10. Analytical studies on the gum exudate from Anogeissus leiocarpus

    International Nuclear Information System (INIS)

    Ahmed, Samia Eltayeb

    1999-04-01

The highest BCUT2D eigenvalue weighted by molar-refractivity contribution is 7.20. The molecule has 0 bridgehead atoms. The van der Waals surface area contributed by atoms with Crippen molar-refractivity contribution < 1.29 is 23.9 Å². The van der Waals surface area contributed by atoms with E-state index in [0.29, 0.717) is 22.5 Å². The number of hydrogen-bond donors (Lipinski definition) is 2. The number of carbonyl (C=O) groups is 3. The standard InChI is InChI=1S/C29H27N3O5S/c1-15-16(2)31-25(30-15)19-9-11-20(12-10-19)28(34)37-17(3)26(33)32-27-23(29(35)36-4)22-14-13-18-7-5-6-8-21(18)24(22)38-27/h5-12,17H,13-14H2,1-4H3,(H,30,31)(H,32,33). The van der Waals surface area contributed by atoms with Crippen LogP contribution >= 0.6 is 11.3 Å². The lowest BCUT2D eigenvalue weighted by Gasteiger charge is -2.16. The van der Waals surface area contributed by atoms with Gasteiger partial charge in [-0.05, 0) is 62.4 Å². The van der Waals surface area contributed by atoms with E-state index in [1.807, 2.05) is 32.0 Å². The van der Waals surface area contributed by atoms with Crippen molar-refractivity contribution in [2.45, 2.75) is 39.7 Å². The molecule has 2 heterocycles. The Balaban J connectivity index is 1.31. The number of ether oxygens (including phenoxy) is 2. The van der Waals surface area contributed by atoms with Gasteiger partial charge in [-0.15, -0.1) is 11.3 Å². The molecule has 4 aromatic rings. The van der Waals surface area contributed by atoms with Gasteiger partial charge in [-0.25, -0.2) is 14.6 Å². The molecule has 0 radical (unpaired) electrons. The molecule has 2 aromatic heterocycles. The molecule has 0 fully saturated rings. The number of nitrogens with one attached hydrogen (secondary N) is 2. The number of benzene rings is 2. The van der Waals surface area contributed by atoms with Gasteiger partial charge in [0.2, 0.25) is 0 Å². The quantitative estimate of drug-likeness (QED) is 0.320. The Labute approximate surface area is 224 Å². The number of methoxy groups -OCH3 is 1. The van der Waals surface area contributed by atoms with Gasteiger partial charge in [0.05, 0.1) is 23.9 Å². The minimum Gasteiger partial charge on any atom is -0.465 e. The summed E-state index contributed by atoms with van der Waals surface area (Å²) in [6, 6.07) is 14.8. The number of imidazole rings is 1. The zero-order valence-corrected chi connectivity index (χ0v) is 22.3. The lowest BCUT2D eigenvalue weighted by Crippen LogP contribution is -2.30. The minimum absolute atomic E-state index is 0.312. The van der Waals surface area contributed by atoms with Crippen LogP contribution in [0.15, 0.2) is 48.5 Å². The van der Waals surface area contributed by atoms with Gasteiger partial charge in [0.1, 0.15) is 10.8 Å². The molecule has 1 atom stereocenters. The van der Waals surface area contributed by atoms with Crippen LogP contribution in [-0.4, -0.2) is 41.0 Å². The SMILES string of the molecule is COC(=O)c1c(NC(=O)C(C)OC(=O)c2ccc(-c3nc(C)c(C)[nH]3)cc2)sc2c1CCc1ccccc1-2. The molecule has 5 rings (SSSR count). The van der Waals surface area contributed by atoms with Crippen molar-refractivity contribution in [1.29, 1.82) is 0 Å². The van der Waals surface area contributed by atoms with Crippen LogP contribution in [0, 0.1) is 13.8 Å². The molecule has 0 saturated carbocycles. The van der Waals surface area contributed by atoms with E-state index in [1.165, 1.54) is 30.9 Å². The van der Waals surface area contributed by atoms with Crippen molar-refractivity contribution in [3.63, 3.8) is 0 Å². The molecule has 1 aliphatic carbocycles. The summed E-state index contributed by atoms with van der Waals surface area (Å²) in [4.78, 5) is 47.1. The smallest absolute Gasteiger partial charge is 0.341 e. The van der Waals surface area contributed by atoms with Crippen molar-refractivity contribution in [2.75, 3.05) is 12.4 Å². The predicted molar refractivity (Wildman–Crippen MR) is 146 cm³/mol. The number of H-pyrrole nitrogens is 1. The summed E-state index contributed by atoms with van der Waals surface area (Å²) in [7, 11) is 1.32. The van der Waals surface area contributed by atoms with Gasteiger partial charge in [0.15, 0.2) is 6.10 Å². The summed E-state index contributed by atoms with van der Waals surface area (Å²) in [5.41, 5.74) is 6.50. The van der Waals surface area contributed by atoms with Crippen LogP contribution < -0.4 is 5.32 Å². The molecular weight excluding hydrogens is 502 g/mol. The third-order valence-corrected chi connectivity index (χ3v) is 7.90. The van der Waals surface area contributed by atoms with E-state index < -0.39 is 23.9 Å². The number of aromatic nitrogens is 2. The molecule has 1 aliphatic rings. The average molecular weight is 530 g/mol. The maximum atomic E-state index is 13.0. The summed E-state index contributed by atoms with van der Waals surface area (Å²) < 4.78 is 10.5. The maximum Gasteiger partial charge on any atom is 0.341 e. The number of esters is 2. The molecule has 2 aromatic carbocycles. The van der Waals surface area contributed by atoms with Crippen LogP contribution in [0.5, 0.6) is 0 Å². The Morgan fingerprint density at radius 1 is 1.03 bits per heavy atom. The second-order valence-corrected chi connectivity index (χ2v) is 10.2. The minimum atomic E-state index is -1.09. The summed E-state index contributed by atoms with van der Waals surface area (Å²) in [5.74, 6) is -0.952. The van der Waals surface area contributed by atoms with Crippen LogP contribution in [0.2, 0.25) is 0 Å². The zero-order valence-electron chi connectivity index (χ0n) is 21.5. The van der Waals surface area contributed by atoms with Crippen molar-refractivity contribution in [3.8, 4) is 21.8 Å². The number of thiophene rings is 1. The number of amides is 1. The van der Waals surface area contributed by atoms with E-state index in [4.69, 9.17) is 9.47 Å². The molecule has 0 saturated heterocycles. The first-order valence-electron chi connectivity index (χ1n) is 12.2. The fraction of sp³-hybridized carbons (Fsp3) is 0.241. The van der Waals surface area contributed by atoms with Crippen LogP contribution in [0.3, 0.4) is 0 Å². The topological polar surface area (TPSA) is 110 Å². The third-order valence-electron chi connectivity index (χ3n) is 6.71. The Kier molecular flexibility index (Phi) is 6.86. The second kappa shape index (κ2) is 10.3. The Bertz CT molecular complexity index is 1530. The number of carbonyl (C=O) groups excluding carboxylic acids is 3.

Anogeissus leiocarpus gum samples were collected as natural exudate nodules, from three different location. Physicochemical properties of gum samples were studied. results showed significant differences within each location in most parameters studied except refractive index value which was found to be constant in all samples. The effect of location on the properties of gum samples was also studied and the analysis of variance showed insignificant differences (P≤0.05) in all properties studied except in ash content. Inter nodule variations of gum from two different location were studied individually. Results showed significant differences for each parameter studied except for the refractive index value. The properties studied of all gum samples were as follows: 9.2% moisture, 3.4% ash, 0.72% nitrogen, 4.74% protein, -35.5 specific rotation, 1.68 relative viscosity, 4.2 pH, 1.334 refractive index, 14.3 uronic acid, 0.44% reducing sugar, 1336.0 equivalent weight and 0.68% tannin content. UV absorption spectra of gum samples and gum nodules were determined. Cationic composition of gum samples was also determined and the results showed that (Mg) has highest value in all samples studied followed by Fe, Na, K, Ca, Zn and trace amount of Mn, Co, Ni, Cd and Pb. The water holding capacity was found to be 65.5% and emulsifying stability was found to be 1.008. The component sugars of gum were examined by different methods followed by qualitative and quantitative analysis. Analysis of hydrolysate crude gum sample by HPLC show L-rhamnose (6.82), L-arabinose (48.08), D-galactose (11.26) and two unknown oligosaccharides having values (0.22 and 32.61). Some physicochemical properties were studied. Results showed significant differences in nitrogen and protein contents, specific rotation, relative viscosity, equivalent weight and pH of fractions, where as insignificant differences were observed in uronic acid content and refractive index values